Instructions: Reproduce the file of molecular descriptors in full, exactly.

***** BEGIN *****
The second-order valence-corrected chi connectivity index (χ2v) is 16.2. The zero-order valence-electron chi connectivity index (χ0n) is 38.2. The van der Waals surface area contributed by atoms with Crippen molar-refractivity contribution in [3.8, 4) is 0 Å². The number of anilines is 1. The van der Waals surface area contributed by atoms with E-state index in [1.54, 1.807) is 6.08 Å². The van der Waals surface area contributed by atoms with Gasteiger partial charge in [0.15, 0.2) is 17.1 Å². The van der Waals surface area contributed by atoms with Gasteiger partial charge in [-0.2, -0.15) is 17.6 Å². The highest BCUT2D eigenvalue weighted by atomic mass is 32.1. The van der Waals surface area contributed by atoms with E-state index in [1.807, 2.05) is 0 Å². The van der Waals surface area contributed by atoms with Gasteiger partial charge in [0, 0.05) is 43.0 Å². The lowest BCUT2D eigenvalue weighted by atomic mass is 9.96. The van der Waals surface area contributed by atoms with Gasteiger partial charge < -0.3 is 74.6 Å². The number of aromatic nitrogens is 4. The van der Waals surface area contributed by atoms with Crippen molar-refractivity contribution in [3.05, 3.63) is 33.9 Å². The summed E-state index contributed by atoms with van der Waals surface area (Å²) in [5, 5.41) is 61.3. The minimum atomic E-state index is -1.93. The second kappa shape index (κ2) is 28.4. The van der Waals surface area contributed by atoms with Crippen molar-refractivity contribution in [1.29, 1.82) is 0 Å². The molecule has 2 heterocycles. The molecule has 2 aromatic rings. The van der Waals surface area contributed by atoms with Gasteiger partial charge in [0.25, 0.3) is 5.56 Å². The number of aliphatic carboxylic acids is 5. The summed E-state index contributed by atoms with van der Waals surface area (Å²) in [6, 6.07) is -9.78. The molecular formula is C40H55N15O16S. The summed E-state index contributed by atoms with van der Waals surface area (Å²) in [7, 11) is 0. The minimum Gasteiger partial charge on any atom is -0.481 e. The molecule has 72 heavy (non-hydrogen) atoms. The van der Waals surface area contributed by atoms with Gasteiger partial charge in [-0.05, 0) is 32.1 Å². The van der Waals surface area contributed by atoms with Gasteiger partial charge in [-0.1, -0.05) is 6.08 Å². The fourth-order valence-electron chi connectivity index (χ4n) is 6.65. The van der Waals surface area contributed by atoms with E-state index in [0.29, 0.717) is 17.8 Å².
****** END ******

The second-order valence-corrected chi connectivity index (χ2v) is 16.2. The zero-order valence-electron chi connectivity index (χ0n) is 38.2. The van der Waals surface area contributed by atoms with Crippen molar-refractivity contribution in [3.8, 4) is 0 Å². The number of anilines is 1. The van der Waals surface area contributed by atoms with E-state index in [1.54, 1.807) is 6.08 Å². The van der Waals surface area contributed by atoms with Gasteiger partial charge in [0.15, 0.2) is 17.1 Å². The van der Waals surface area contributed by atoms with Gasteiger partial charge in [-0.2, -0.15) is 17.6 Å². The highest BCUT2D eigenvalue weighted by atomic mass is 32.1. The van der Waals surface area contributed by atoms with E-state index in [1.807, 2.05) is 0 Å². The van der Waals surface area contributed by atoms with Gasteiger partial charge in [0, 0.05) is 43.0 Å². The lowest BCUT2D eigenvalue weighted by atomic mass is 9.96. The van der Waals surface area contributed by atoms with Gasteiger partial charge < -0.3 is 74.6 Å². The number of aromatic nitrogens is 4. The van der Waals surface area contributed by atoms with Crippen molar-refractivity contribution in [3.05, 3.63) is 33.9 Å². The summed E-state index contributed by atoms with van der Waals surface area (Å²) in [5, 5.41) is 61.3. The minimum atomic E-state index is -1.93. The second kappa shape index (κ2) is 28.4. The van der Waals surface area contributed by atoms with Crippen molar-refractivity contribution in [1.29, 1.82) is 0 Å². The molecule has 2 heterocycles. The molecule has 2 aromatic rings. The van der Waals surface area contributed by atoms with Gasteiger partial charge in [0.25, 0.3) is 5.56 Å². The number of aliphatic carboxylic acids is 5. The summed E-state index contributed by atoms with van der Waals surface area (Å²) in [6, 6.07) is -9.78. The molecular formula is C40H55N15O16S. The summed E-state index contributed by atoms with van der Waals surface area (Å²) in [7, 11) is 0. The minimum Gasteiger partial charge on any atom is -0.481 e. The molecule has 72 heavy (non-hydrogen) atoms. The van der Waals surface area contributed by atoms with Gasteiger partial charge in [-0.05, 0) is 32.1 Å². The van der Waals surface area contributed by atoms with Gasteiger partial charge in [-0.1, -0.05) is 6.08 Å². The fourth-order valence-electron chi connectivity index (χ4n) is 6.65. The van der Waals surface area contributed by atoms with E-state index in [0.29, 0.717) is 17.8 Å².